“It is easy also to understand why protest becomes a distinctive moral feature of the modern age and why indignation is a predominant modern emotion.” (emphasis his)

“The self-assertive shrillness of protest arises because the facts of incommensurability[i] ensure that protestors can never win an argument; the indignant self-righteousness of protest arises because the facts of incommensurability ensure equally that the protestors can never lose an argument either” (pg. 71).

This analysis helps us understand why the protests of 2020, and certainly the riots, will result in nearly no positive outcome. MacIntyre asserts that emotivists end up talking with each other and manipulating those who have different feelings and attitudes. This is true. How many people have been genuinely convinced from one feeling to another by protests? Not very many. How many feel manipulated to express a different feeling than what they truly have about an issue? Probably a few more.

Either way, no rational argument has been given. No figure or figures have stepped into the public square, answered thoughtful and hard questions, refined their position or talking points, and attempted to convince others that their point of view is actually right and true. There is no rational debate or convincing in an emotivist culture (our contemporary version of emotivism is called “being woke”); there is only feeling and manipulative speech.

One of the results of emotivism is a never-ending circularity and complete inability to resolve any moral disagreement.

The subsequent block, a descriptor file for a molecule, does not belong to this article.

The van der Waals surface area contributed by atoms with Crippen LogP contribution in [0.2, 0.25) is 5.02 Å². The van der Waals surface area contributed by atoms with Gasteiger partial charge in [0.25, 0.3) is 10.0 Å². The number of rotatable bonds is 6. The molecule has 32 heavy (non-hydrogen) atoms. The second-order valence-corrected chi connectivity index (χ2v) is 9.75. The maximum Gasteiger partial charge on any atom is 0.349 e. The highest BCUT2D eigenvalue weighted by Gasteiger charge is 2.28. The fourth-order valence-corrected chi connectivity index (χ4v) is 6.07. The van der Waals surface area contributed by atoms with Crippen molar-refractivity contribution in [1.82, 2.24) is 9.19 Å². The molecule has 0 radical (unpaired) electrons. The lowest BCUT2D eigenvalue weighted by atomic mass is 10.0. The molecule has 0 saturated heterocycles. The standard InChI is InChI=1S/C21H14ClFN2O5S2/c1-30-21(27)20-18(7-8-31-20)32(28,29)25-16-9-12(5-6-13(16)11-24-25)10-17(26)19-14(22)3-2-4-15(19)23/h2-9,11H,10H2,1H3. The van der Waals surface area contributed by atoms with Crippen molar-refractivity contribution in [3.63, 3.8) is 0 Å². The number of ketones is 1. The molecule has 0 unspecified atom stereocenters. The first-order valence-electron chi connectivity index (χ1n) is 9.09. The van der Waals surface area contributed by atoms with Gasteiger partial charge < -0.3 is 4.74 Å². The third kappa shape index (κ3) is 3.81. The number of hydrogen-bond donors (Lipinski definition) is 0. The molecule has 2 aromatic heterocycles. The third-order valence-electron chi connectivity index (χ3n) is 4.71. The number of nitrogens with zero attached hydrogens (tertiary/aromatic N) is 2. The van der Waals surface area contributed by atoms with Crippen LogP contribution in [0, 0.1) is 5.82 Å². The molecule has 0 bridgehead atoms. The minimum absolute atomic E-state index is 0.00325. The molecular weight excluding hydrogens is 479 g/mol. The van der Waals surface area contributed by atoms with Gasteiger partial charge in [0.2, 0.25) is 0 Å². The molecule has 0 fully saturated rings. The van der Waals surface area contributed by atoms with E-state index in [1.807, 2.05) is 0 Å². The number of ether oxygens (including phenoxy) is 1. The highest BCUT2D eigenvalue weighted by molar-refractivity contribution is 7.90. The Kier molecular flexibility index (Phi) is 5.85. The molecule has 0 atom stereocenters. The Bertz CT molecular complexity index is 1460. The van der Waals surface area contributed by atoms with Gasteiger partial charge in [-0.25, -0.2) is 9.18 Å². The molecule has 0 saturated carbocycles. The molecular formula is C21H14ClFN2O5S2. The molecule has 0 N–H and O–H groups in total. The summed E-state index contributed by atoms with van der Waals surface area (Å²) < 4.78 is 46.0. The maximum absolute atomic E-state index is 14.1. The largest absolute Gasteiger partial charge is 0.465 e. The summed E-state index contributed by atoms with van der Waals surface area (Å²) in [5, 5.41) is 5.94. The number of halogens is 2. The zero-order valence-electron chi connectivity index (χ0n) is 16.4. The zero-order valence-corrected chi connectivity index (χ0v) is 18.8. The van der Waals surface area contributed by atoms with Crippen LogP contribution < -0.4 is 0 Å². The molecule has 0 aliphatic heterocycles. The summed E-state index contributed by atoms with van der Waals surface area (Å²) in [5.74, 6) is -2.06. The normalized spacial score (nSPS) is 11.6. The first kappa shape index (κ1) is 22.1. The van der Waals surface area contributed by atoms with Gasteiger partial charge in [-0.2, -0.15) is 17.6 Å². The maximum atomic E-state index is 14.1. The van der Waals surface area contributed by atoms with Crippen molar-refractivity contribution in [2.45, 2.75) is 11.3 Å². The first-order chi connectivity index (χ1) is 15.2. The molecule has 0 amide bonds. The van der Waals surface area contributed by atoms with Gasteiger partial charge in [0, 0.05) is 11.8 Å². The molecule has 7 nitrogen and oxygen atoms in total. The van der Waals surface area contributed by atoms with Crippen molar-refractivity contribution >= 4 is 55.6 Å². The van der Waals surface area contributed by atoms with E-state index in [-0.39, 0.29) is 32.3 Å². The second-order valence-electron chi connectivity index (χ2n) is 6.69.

In philosophical terms, emotivism is part of a category of moral theories called “anti-realist”. These theories disconnect moral and rational judgments from the way “things really are” and ground them in an individual’s perception or feelings. “Realist” theories believe there are good and reasonable ways of talking about “the way things really are” and making judgements about them. Returning to the abortion example, an anti-realist theory says abortion is only right or wrong for an individual based on their personal attitude about it (or something akin to that). A realist theory argues that abortion is either objectively good or objectively wrong.

But abortion is obviously right or wrong “in itself”, or based on the objective facts, and not on a person’s feelings. Emotivism is a slippery slope. If you are not convinced of that, search, “woke math”.

Christians are, by nature of their faith and by nature of reality, moral realists. We cannot be seduced by emotivism and its contemporary examples. If we believe there is truth to what the protesters in 2020 are saying, we cannot join the verbal rock-throwing to make the case. Similarly, if we think there is a lot wrong with their message, we must continue to make our case to the hearts and minds of those around us.

[i] By “the facts of incommensurability” MacIntyre means the impossibility of reconciling what emotivists claim as their “rights” verses the utility, or normal lives, of other people. Competing rights in an emotivist culture are incommensurable.